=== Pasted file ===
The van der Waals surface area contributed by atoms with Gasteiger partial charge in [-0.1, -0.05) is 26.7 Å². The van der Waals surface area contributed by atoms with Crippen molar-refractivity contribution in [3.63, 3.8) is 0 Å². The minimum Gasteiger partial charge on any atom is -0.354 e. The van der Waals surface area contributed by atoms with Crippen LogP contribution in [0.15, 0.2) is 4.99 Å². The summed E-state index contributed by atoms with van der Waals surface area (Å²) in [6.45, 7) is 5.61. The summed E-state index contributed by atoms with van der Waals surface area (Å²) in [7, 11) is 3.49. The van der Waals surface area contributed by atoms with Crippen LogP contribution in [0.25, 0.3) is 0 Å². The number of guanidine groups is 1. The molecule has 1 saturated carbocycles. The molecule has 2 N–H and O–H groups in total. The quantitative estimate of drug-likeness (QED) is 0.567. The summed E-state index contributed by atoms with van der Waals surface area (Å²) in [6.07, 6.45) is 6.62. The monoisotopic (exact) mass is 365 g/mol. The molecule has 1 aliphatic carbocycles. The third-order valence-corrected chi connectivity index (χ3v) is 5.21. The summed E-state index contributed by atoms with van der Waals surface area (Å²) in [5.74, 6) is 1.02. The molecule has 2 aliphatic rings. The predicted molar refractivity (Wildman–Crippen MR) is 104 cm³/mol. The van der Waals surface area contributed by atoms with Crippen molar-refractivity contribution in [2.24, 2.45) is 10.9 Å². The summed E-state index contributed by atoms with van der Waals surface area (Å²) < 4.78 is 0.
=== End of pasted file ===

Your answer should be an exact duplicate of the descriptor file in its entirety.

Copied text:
The van der Waals surface area contributed by atoms with Gasteiger partial charge in [-0.1, -0.05) is 26.7 Å². The van der Waals surface area contributed by atoms with Crippen molar-refractivity contribution in [3.63, 3.8) is 0 Å². The minimum Gasteiger partial charge on any atom is -0.354 e. The van der Waals surface area contributed by atoms with Crippen LogP contribution in [0.15, 0.2) is 4.99 Å². The summed E-state index contributed by atoms with van der Waals surface area (Å²) in [6.45, 7) is 5.61. The summed E-state index contributed by atoms with van der Waals surface area (Å²) in [7, 11) is 3.49. The van der Waals surface area contributed by atoms with Crippen LogP contribution in [0.25, 0.3) is 0 Å². The number of guanidine groups is 1. The molecule has 1 saturated carbocycles. The molecule has 2 N–H and O–H groups in total. The quantitative estimate of drug-likeness (QED) is 0.567. The summed E-state index contributed by atoms with van der Waals surface area (Å²) in [6.07, 6.45) is 6.62. The monoisotopic (exact) mass is 365 g/mol. The molecule has 1 aliphatic carbocycles. The third-order valence-corrected chi connectivity index (χ3v) is 5.21. The summed E-state index contributed by atoms with van der Waals surface area (Å²) in [5.74, 6) is 1.02. The molecule has 2 aliphatic rings. The predicted molar refractivity (Wildman–Crippen MR) is 104 cm³/mol. The van der Waals surface area contributed by atoms with Crippen molar-refractivity contribution in [2.24, 2.45) is 10.9 Å². The summed E-state index contributed by atoms with van der Waals surface area (Å²) < 4.78 is 0.